Bicycles... Let's See them...N+1.. (Pictures only)


(DARREN) #183

This ones my Daily commuter, A Specialized folder


This is Winter Hack & Turbo trainer bike - Full Carbon MEKK

And this Baby is my Dream Machine - ROSE XEON RS3000. I imported it from Germany. Its an all Alloy frame with carbon seatpost & saddle, Carbon stem, Carbon Bars, Ultegra 6800 Groupset with upgraded Q-Ring chainset. All bearings are Ceramic (i know!! I did it just cos I wanted too, not for the gains, or lack there off) Wheel-set is Fast Forward Tubulars. Pedals are TIME full carbons. The Whole bike including pedals weighs in at 6.9 kilo’s


The only way you should carry a spare Tubular :stuck_out_tongue:


(Stu Shez ) #184

Some very nice bikes here, great to see a few fatties too! I have a few MTBs, my current favourite is my Nukeproof Mega, this was in the Sierra Nevada mountains, southern Spain in May. Amazing place to ride.

Love my bikes!


(Todd Allen) #185

A Schwinn leaning tricycle made in Japan about 1970. Because it leans into turns the width between the rear wheels is narrow enough to easily fit through doors and gates without compromising stability.


(Jules ) #186

Just got a new hardtail, this is my ‘kid with a new bike’ pic the day I picked it up. I live in rural Australia with crappitty roads, so even when road riding, you want to be on a mountain bike!


(Sammy J Shuford) #187

The cannondale was my main bike, N+1 is the trek 5500, the trek is my favorite bike to ride


(Central Florida Bob ) #188

Sweet!

What year is that 5500? I have a '98 5200.

They really are great bikes.


(Sammy J Shuford) #189

My local bike shop said it’s a 94


(Michael - When reality fails to meet expectations, the problem is not reality.) #190

I just realized I’ve never contributed to this gallery. So here’s me on mine. Not recent, but I’ll have a more recent photo soon. I’ve since added a chain management system moved the motor to the cranks and modded the seat struts.


PSMF with IF/OMAD (low calorie)?
:bike: This Is A Sorry Joke And It Saddens Me Bigly
(Michael - When reality fails to meet expectations, the problem is not reality.) #191

Here’s the recent photo I promised, taken at the end of today’s morning ride (Aug 01, 2021). BTW, recumbent bicycles have names and mine’s Black Art.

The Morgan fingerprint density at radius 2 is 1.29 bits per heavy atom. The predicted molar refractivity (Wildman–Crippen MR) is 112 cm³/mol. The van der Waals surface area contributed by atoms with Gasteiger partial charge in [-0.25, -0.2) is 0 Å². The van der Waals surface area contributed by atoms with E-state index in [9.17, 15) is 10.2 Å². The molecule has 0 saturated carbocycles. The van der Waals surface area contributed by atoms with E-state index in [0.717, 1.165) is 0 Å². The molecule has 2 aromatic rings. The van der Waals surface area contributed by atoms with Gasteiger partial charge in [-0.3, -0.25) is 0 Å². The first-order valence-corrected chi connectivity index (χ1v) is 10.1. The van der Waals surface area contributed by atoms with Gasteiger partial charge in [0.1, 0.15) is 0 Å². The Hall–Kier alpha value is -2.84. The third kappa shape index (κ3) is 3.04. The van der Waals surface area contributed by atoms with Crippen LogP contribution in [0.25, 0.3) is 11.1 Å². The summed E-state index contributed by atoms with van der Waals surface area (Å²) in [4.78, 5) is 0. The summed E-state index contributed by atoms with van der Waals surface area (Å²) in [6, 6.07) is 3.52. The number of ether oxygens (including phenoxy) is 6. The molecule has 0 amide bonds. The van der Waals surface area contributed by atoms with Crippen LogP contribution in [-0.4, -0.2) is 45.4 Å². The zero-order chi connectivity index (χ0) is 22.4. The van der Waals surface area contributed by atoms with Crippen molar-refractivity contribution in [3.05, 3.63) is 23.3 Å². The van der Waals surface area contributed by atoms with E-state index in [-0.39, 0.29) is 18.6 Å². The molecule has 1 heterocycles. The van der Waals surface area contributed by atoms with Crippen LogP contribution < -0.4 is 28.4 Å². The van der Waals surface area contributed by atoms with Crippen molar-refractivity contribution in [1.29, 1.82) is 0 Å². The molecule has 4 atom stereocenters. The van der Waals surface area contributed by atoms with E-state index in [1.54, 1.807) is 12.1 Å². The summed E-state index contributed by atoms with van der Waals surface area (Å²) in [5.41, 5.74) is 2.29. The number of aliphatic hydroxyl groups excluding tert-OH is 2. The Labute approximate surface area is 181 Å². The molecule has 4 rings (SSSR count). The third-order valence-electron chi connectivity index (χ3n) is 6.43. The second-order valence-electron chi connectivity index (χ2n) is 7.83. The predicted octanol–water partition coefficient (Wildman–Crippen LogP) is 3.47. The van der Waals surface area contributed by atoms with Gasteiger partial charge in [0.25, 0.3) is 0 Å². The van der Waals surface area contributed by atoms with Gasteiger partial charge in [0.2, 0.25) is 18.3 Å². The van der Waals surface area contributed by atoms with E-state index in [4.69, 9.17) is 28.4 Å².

Does this study on fasting show that fasting doesn't work?
#192

wondering, is that an electric assist on your vehicle? just curious on that.


(Michael - When reality fails to meet expectations, the problem is not reality.) #193

Yes, a Bafang 8Fun 48v/750w. The battery is a Luna/Panasonic. I can select 3 levels of assist from virtually zero assist to like having an invisible/weightless Arnold Schwarzenegger peddling behind me. I originally mounted the motor under the seat (see above photo) behind the battery. That resulted in chain line issues, so I eventually remounted it on the cranks. Doing so introduced a different issue, an overly long chain that could not be tensioned properly. Too little tension meant too much slack and every time the motor kicked in/out the force caused the bike to ‘jerk’ to the right. So I then added a Brompton chain tension device. That didn’t solve the problem completely but enough so.

Overall, I am a happy camper. I designed and built this bike for two main goals: to go fast in comfort. It does both quite well. I built it originally as peddle only with a Schlumpf High Speed Drive at the cranks and a Dual Drive at the rear wheel (9 on the cassette and 3 in the hub). I rode it peddle-only for a few years then added the motor. The Dual Drive is still on the rear wheel, but the Schlumpf had to go to make room for the Bafang. I don’t ‘ride the motor’ like many folks do. If I wanted a motorcycle I would buy one (a Triumph 650 or an old Norton). But the motor enables me to ride faster (I like riding fast!), farther and longer than peddle only. So I ride more and get more exercise doing so.